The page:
Unusually, the image had a name and address written on the back. This then was a portrait of Mrs Arthy, The Holt, Alverstoke, Gosport, in Hampshire. It took some time to decipher her surname as it been partly written over and could be read as Artney, Artny or Arthy. However, the census for 1881 confirmed that this was Jane Arthy, aged 39, of the above address but born in Ireland. The same census revealed that her husband, Walter Bridge Arthy, was a chaplain in the Royal Navy and some twenty years her senior. Further research revealed that Jane & Walter were married in Dublin in 1867. With these details as a starting point the search for Jane’s life and times could really begin.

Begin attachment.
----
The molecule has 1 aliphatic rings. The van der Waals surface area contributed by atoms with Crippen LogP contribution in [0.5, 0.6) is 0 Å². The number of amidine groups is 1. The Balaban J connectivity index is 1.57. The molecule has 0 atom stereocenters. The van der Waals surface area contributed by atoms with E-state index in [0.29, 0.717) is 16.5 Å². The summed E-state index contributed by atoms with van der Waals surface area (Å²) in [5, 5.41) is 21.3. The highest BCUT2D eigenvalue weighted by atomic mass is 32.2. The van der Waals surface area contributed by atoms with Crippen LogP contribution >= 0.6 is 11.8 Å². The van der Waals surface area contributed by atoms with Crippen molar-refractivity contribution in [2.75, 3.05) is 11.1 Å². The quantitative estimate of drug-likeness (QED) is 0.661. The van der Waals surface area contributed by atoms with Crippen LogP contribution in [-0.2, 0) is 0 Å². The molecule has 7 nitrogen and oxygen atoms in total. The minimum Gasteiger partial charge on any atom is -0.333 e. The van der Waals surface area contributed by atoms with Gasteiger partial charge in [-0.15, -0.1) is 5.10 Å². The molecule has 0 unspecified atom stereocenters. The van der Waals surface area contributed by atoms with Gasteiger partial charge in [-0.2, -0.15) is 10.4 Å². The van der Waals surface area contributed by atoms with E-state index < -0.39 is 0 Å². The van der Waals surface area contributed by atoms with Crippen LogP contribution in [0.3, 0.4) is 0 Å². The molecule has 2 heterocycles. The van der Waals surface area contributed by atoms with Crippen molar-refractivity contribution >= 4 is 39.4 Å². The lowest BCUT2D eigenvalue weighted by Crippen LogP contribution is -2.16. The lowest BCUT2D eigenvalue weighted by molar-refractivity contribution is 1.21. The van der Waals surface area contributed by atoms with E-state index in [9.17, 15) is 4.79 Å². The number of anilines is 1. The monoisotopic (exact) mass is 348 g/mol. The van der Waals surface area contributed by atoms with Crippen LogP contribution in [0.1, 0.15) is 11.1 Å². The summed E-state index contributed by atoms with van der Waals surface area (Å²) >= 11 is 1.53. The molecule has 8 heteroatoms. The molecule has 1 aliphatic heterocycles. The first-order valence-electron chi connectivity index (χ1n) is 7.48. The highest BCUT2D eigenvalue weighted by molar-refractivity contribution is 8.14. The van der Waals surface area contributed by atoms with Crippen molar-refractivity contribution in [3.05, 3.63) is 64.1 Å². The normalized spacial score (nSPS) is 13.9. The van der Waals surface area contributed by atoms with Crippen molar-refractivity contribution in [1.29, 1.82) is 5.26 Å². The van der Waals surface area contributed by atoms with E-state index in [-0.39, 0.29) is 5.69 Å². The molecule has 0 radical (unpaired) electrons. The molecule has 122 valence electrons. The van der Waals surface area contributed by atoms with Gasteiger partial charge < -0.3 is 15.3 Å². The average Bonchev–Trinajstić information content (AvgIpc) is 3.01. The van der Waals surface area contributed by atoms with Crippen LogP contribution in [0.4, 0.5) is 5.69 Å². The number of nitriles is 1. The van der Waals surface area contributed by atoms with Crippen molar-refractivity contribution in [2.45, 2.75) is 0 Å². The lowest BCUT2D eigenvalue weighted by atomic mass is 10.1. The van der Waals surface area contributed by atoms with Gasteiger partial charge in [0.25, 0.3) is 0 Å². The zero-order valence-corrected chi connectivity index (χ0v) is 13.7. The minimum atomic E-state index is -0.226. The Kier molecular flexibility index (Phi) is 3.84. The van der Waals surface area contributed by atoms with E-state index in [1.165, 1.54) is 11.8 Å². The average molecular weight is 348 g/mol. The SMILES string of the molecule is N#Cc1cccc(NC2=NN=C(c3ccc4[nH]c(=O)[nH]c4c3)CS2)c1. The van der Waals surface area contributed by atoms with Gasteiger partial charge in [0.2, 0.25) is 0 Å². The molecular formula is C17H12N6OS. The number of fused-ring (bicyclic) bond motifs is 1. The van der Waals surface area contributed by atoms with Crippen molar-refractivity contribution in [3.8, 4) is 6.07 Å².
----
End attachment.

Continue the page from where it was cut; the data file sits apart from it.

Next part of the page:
As no children were of the couple were mentioned in 1881, it would be easy to assume that that the marriage of Jane & Walter had been childless. The 1871 census supplied a few more clues to follow up. At this time, Jane had been lodging in Mylor, Cornwall, with a three year old child called Walter Arthy, born in Halifax, Nova Scotia. From this information, it could be assumed that the family were well-travelled and often separated, presumably due to Walter Bridge Arthy’s naval career. By 1881, Walter, the younger, was no longer living permanently with his parents, attending, and boarding, at St Andrew’s College in Berkshire. Young Walter would go on to have an even more illustrious military career than his father.